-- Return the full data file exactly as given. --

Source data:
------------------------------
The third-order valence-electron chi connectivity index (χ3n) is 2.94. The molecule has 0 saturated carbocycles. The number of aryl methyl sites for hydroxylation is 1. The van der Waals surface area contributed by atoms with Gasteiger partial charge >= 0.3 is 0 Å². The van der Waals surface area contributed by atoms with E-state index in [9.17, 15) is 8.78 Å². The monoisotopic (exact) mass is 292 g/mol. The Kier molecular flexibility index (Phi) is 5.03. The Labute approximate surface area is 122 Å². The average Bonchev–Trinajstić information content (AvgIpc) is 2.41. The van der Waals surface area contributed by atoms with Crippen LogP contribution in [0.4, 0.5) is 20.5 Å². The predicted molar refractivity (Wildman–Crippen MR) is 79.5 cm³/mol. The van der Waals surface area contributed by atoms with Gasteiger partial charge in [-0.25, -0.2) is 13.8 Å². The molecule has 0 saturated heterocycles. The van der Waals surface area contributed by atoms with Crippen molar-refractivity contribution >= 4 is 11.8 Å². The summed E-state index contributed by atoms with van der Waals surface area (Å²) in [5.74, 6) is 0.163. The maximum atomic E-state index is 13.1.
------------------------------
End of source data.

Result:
The third-order valence-electron chi connectivity index (χ3n) is 2.94. The molecule has 0 saturated carbocycles. The number of aryl methyl sites for hydroxylation is 1. The van der Waals surface area contributed by atoms with Gasteiger partial charge >= 0.3 is 0 Å². The van der Waals surface area contributed by atoms with E-state index in [9.17, 15) is 8.78 Å². The monoisotopic (exact) mass is 292 g/mol. The Kier molecular flexibility index (Phi) is 5.03. The Labute approximate surface area is 122 Å². The average Bonchev–Trinajstić information content (AvgIpc) is 2.41. The van der Waals surface area contributed by atoms with Crippen LogP contribution in [0.4, 0.5) is 20.5 Å². The predicted molar refractivity (Wildman–Crippen MR) is 79.5 cm³/mol. The van der Waals surface area contributed by atoms with Gasteiger partial charge in [-0.25, -0.2) is 13.8 Å². The molecule has 0 saturated heterocycles. The van der Waals surface area contributed by atoms with Crippen molar-refractivity contribution >= 4 is 11.8 Å². The summed E-state index contributed by atoms with van der Waals surface area (Å²) in [5.74, 6) is 0.163. The maximum atomic E-state index is 13.1.